Truist’s pandemic chatbot could have staying power
In the early weeks of the coronavirus pandemic, Truist Financial was searching for ways for customers to get the help they needed without idling on hold or congregating in unsafe clusters outside of a branch.
The Charlotte, N.C., company introduced a cloud-based callback feature for those seeking help by phone and designed an online-scheduling tool for branch visits. Later, when lobbies closed, customers could use the tool to schedule time on the phone with a branch employee.
Another piece to this multichannel approach was a chatbot, which Truist deployed on April 1.
“We wanted to fend off some of those questions that may normally have been buried in a big FAQ or in website content,” said Ken Meyer, chief information officer for digital channels and innovation at the $504 billion-asset Truist. “We looked at it as an opportunity to streamline client questions.”
Chatbots and virtual assistants are not all created equal, said Chris Ward, principal consultant at Mapa Research, a part of Informa Financial Intelligence. Some answer questions and provide support while others, such as Bank of America’s Erica, perform transactions.
But Truist is part of a trend toward financial institutions' adoption of these features. “In the last two to three months, there has been a huge uptick in banks saying we wish we had a bot in place and now we’ll start investing in that space as well,” Ward said.
Banks often hesitate because they are worried the technology won’t be good enough and that customers will get frustrated. But the more customers ask questions, including those riddled with typos and awkward phrasing, the better the bot will become if the underlying artificial intelligence capability is sufficient.
“These things will be somewhat imperfect when you go to market, but they will improve over time the more they are used,” said Ward.
Truist didn’t hesitate: The company rolled out its chatbot a few days after the initial conversation took place. The goal was to set it up quickly, then learn from and refine the work in progress.
So far the bot has fielded 20,000 sessions, or “20,000 phone calls we were able to avoid, 20,000 clients who didn’t have to sit on hold,” said Meyer. And despite its narrow focus, the bank views it as a valuable learning experience that can be applied to future emergencies and has planted the seeds for new digital tools.
Meyer and his team — which encompasses product management, design employees and engineers — settled on the Einstein Bots from Salesforce as their platform. Salesforce was a longtime vendor for SunTrust Banks, a predecessor of Truist, mainly for customer relationship management capabilities.
The original version only handled mortgage-related questions because those queries caused the biggest backlogs at the contact center, but it later expanded to cover credit card and personal loan issues. The bot also started off as more of an interactive set of FAQs than a conversational agent, offering customers a menu of topics that they could click through to find their answers. As Meyer’s team worked on natural language processing capabilities, it added a “Type your message” box when a customer opens the chat window so they can input their own queries.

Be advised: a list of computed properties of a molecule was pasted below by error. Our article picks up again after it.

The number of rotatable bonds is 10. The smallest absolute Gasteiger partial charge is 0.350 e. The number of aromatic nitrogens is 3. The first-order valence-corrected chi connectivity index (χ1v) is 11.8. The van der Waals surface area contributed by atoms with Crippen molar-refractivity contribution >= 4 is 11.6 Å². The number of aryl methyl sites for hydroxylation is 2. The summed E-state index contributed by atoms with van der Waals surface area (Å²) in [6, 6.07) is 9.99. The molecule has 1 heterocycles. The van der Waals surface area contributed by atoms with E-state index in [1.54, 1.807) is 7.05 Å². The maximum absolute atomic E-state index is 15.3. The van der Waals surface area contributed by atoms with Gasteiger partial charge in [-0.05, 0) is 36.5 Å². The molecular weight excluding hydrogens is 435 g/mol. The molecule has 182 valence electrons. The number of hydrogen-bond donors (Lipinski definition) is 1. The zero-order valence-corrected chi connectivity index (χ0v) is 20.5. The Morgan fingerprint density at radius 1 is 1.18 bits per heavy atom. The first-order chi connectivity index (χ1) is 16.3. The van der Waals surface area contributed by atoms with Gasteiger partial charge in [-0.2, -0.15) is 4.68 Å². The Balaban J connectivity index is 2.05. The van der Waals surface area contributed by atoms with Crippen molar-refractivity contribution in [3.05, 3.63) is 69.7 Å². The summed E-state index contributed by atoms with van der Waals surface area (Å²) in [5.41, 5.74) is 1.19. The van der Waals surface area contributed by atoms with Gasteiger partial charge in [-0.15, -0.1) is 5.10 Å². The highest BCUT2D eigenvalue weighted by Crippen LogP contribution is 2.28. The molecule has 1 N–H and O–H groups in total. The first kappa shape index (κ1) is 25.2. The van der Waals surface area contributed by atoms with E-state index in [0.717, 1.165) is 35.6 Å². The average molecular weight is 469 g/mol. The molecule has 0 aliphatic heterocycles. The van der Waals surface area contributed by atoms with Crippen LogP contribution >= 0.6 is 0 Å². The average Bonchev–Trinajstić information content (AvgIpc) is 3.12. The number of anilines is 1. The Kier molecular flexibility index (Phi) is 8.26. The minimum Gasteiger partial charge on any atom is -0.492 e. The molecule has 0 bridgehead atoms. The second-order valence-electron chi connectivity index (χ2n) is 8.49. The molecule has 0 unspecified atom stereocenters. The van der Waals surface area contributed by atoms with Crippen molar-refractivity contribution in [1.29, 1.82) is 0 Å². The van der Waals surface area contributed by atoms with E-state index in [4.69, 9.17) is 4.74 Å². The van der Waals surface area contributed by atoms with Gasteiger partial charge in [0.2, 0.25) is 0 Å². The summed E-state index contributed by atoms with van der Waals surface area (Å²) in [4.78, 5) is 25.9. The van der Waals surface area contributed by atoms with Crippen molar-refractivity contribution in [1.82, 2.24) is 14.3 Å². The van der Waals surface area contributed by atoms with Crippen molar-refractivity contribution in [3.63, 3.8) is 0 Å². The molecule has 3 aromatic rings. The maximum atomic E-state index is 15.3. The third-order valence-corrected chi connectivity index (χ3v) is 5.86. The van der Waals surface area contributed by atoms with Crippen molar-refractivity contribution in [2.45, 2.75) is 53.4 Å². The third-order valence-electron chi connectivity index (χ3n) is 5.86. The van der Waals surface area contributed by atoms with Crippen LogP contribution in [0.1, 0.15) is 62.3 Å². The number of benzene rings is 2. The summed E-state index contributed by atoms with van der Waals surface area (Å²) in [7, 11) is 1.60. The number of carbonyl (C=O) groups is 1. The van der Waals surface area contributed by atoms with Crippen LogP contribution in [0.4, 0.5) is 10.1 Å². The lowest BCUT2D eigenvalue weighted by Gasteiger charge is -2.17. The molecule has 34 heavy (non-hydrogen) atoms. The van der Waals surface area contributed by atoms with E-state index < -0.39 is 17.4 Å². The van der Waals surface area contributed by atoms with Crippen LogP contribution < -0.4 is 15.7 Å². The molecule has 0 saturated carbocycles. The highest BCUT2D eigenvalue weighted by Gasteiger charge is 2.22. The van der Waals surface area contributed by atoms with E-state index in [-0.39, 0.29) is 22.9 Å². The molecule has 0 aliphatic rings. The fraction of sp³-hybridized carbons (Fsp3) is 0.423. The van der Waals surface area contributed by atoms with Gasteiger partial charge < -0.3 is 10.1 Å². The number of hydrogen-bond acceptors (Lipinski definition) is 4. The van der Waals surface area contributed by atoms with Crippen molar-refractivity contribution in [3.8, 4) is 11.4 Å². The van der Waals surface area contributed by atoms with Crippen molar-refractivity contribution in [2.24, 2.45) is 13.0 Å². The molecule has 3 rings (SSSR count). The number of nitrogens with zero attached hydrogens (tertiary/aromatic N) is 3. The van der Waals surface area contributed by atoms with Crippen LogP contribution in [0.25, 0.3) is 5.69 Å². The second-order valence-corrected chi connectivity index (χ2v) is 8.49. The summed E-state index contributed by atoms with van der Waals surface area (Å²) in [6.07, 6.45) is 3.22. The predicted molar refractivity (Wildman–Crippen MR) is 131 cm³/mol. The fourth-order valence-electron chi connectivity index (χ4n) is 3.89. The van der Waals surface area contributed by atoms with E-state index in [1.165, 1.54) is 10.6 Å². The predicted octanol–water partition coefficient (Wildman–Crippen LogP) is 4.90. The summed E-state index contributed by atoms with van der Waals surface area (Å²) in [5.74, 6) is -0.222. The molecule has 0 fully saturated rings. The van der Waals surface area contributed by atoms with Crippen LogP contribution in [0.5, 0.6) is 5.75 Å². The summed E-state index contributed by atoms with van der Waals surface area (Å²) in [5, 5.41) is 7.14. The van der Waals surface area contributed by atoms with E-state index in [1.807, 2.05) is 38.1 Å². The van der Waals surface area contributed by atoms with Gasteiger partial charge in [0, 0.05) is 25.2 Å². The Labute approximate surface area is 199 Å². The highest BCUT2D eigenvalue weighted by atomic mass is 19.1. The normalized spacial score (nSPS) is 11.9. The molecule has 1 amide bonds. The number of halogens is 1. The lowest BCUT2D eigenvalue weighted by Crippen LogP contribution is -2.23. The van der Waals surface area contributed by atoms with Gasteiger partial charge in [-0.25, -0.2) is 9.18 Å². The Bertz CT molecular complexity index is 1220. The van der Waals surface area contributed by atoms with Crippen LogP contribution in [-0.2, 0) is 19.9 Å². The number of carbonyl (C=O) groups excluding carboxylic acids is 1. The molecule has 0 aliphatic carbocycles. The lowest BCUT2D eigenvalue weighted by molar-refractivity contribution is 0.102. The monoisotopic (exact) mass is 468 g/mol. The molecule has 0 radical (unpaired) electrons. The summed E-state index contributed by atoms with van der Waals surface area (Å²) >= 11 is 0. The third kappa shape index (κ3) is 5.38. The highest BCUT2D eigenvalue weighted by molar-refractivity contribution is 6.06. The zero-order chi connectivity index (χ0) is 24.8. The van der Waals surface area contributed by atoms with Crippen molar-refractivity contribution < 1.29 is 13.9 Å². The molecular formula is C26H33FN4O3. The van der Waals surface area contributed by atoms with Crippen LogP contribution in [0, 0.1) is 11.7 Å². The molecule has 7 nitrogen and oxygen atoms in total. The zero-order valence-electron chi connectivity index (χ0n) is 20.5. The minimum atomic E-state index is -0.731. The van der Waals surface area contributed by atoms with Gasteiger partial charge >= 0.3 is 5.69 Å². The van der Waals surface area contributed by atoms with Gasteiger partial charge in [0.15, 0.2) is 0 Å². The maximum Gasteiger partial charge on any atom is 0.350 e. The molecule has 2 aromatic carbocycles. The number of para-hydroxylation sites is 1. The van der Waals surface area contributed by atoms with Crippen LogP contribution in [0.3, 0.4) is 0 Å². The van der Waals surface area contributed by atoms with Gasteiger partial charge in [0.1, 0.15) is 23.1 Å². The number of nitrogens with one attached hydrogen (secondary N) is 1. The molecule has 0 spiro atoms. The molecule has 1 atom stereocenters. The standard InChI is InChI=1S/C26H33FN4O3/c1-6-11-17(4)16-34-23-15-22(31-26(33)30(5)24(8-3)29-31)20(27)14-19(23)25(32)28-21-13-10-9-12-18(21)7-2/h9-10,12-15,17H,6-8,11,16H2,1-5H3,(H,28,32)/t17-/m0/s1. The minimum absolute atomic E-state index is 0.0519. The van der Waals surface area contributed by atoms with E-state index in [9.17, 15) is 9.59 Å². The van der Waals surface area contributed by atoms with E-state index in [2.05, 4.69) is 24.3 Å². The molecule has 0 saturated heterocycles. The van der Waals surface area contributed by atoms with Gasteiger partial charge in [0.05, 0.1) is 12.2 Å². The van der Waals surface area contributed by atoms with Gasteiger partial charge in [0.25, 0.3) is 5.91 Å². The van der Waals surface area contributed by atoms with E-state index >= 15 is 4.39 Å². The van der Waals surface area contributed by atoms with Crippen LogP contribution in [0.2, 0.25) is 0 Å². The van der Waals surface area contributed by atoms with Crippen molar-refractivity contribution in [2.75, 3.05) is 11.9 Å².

Salesforce launched Einstein Bots, which can be deployed across text-based channels, in 2018. The bots are built on the Customer 360 platform, which is intended to be a single, connected source of data about individual customers. Besides handling straightforward queries that customers ask in their own words, the chatbot will have context on the customer and can personalize interactions accordingly.
Customers are routed from the websites of SunTrust or BB&T, the other predecessor company of Truist, to its public-facing online COVID-19 response center. Members of Meyer’s team designed the bot to be as polite as possible (“I may not have the answers you’re looking for, but let’s give it a shot”) in answering common questions. They trained the assistant to understand and respond to those questions, even when words are spelled incorrectly or the phrasing doesn’t align with the prompts that Truist offers, but Meyer acknowledged that improvements will be made over time.
But the bot was never meant to handle topics that strayed from payment issues during the pandemic. Questions about branch hours, for example, will eventually lead the user to a contact number rather than give a direct answer.
That means engagement has been dwindling, most likely because customers are familiar with their relief options by now. But Meyer expects that the chatbot-building process will pay dividends in the future.
“It’s good to have a disaster or emergency-type chat platform,” said Meyer. “God forbid we have another COVID-19 or a hurricane or something like that. This should be part of our normal playbook on how we are assisting clients.”
Moreover, training the bot to understand natural language will come in handy as Truist experiments with new digital products.
“We’re looking at all options in how to engage with this conversational channel, maybe in the form of an [authenticated] chatbot, maybe engaging with an Alexa device or a HomePod,” said Meyer.
He is also optimistic about the appointment-scheduling tool, which Truist originally built in-house but later relaunched with Salesforce. Customers continue to set up calls and branch appointments; Meyer is also exploring the idea of scheduling video calls.
“I don’t think chatbots are taking over the world and solving every client’s problem,” he said. “But you need to have a holistic solution and understand how clients want to engage with you, whether that is through digital, the phone, a chatbot or by going into a branch.”